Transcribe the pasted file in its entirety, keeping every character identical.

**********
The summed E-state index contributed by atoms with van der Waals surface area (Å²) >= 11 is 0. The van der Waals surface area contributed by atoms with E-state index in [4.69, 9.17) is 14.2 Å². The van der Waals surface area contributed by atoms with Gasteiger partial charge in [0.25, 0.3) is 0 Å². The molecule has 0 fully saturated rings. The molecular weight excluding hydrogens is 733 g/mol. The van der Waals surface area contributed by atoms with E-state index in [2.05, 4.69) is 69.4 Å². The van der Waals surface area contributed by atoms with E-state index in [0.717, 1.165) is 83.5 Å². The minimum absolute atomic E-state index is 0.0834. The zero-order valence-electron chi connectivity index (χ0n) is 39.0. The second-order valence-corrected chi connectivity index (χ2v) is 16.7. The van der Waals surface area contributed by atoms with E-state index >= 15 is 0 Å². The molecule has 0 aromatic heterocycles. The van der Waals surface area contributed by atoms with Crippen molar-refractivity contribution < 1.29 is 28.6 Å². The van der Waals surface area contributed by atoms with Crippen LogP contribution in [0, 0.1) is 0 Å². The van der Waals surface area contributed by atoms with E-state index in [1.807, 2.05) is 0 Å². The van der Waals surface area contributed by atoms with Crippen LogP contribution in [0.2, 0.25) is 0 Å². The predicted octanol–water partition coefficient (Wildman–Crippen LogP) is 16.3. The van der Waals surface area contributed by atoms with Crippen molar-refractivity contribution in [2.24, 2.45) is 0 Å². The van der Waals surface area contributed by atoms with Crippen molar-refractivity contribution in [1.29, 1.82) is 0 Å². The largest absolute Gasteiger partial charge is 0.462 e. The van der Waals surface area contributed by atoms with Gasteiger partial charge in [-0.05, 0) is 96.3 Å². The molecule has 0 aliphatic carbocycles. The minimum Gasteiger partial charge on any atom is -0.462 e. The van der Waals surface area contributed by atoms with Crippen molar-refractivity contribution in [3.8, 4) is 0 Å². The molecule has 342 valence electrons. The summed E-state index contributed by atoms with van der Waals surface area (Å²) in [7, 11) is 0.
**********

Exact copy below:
The summed E-state index contributed by atoms with van der Waals surface area (Å²) >= 11 is 0. The van der Waals surface area contributed by atoms with E-state index in [4.69, 9.17) is 14.2 Å². The van der Waals surface area contributed by atoms with Gasteiger partial charge in [0.25, 0.3) is 0 Å². The molecule has 0 fully saturated rings. The molecular weight excluding hydrogens is 733 g/mol. The van der Waals surface area contributed by atoms with E-state index in [2.05, 4.69) is 69.4 Å². The van der Waals surface area contributed by atoms with E-state index in [0.717, 1.165) is 83.5 Å². The minimum absolute atomic E-state index is 0.0834. The zero-order valence-electron chi connectivity index (χ0n) is 39.0. The second-order valence-corrected chi connectivity index (χ2v) is 16.7. The van der Waals surface area contributed by atoms with E-state index >= 15 is 0 Å². The molecule has 0 aromatic heterocycles. The van der Waals surface area contributed by atoms with Crippen molar-refractivity contribution < 1.29 is 28.6 Å². The van der Waals surface area contributed by atoms with Crippen LogP contribution in [0, 0.1) is 0 Å². The van der Waals surface area contributed by atoms with E-state index in [1.807, 2.05) is 0 Å². The van der Waals surface area contributed by atoms with Crippen LogP contribution in [0.2, 0.25) is 0 Å². The predicted octanol–water partition coefficient (Wildman–Crippen LogP) is 16.3. The van der Waals surface area contributed by atoms with Crippen molar-refractivity contribution in [2.24, 2.45) is 0 Å². The van der Waals surface area contributed by atoms with Crippen molar-refractivity contribution in [1.29, 1.82) is 0 Å². The largest absolute Gasteiger partial charge is 0.462 e. The van der Waals surface area contributed by atoms with Gasteiger partial charge in [-0.05, 0) is 96.3 Å². The molecule has 0 aliphatic carbocycles. The minimum Gasteiger partial charge on any atom is -0.462 e. The van der Waals surface area contributed by atoms with Crippen molar-refractivity contribution in [3.8, 4) is 0 Å². The molecule has 342 valence electrons. The summed E-state index contributed by atoms with van der Waals surface area (Å²) in [7, 11) is 0.